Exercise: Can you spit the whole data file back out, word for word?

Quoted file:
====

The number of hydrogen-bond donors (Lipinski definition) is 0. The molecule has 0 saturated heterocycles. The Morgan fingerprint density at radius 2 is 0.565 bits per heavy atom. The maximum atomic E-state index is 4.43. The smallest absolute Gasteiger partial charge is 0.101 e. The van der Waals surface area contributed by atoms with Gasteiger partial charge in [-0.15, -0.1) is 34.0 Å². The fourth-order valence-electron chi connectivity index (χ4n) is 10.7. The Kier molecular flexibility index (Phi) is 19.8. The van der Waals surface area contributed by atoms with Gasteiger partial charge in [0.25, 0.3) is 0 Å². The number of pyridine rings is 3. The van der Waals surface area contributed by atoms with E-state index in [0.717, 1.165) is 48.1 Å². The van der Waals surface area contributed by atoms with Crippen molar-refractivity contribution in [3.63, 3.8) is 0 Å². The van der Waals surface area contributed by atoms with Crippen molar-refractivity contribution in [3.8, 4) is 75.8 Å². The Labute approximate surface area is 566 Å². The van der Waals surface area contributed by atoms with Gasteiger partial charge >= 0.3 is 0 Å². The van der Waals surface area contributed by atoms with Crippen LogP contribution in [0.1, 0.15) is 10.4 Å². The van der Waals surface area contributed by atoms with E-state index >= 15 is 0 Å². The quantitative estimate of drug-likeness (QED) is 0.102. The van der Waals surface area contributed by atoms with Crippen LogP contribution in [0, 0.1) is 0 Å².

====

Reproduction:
The number of hydrogen-bond donors (Lipinski definition) is 0. The molecule has 0 saturated heterocycles. The Morgan fingerprint density at radius 2 is 0.565 bits per heavy atom. The maximum atomic E-state index is 4.43. The smallest absolute Gasteiger partial charge is 0.101 e. The van der Waals surface area contributed by atoms with Gasteiger partial charge in [-0.15, -0.1) is 34.0 Å². The fourth-order valence-electron chi connectivity index (χ4n) is 10.7. The Kier molecular flexibility index (Phi) is 19.8. The van der Waals surface area contributed by atoms with Gasteiger partial charge in [0.25, 0.3) is 0 Å². The number of pyridine rings is 3. The van der Waals surface area contributed by atoms with E-state index in [0.717, 1.165) is 48.1 Å². The van der Waals surface area contributed by atoms with Crippen molar-refractivity contribution in [3.63, 3.8) is 0 Å². The van der Waals surface area contributed by atoms with Crippen molar-refractivity contribution in [3.8, 4) is 75.8 Å². The Labute approximate surface area is 566 Å². The van der Waals surface area contributed by atoms with Gasteiger partial charge >= 0.3 is 0 Å². The van der Waals surface area contributed by atoms with Crippen LogP contribution in [0.1, 0.15) is 10.4 Å². The van der Waals surface area contributed by atoms with E-state index >= 15 is 0 Å². The quantitative estimate of drug-likeness (QED) is 0.102. The van der Waals surface area contributed by atoms with Crippen LogP contribution in [0, 0.1) is 0 Å².